Public health authorities stress that you can't catch swine flu from eating pork. But they keep citing cooked pork. What about the raw meat?

Handling raw pork is safe from swine flu too, experts say.

"There's no evidence that any influenza virus, and in particular this one, has ever been transmitted by the foodborne route or by handling food products," said flu expert Dr. William Schaffner of Vanderbilt University.

After all, he said, flu infects a pig's respiratory system, and "food products have nothing to do with that."

Dr. Philip Brachman, an Emory University epidemiology expert, agreed. "Nobody has suggested raw pork is a vehicle of infection," he said.

Maybe you could concoct a chain of events that would lead to an infection that way, but it would be about as likely as getting struck by a meteorite, said Jim Dickson of Iowa State University.

"Is it at all likely? No," said Dickson, who directs his institution's federally funded program on food safety, focusing on pork.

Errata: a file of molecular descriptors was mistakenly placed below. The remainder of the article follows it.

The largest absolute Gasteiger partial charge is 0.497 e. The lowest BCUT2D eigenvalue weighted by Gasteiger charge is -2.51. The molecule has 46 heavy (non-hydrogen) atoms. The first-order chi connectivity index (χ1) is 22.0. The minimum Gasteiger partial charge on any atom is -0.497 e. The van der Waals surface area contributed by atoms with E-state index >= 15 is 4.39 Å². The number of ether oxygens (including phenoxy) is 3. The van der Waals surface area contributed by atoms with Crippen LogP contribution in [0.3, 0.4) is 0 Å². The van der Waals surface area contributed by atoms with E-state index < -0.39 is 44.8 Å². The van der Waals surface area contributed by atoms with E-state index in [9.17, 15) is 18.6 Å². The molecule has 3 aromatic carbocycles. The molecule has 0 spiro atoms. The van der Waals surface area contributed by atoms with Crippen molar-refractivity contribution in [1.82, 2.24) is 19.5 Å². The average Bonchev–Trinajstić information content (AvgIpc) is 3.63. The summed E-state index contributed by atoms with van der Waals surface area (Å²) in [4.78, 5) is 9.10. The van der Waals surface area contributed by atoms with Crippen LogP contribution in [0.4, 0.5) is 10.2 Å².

So why do public health authorities talk about eating cooked pork?

Probably because of other germs you can pick up from eating the raw meat, like salmonella, suggested Marisa Bunning, an extension food safety specialist at Colorado State University.

"Food safety experts don't want to indicate that eating raw pork is a good idea," she said. "The wording has to be done carefully to not give the wrong impression."

People should wash their hands after handling raw meat because of the non-flu germs it might contain, she said.


On the Net:

Federal fact sheet

World Health Organization information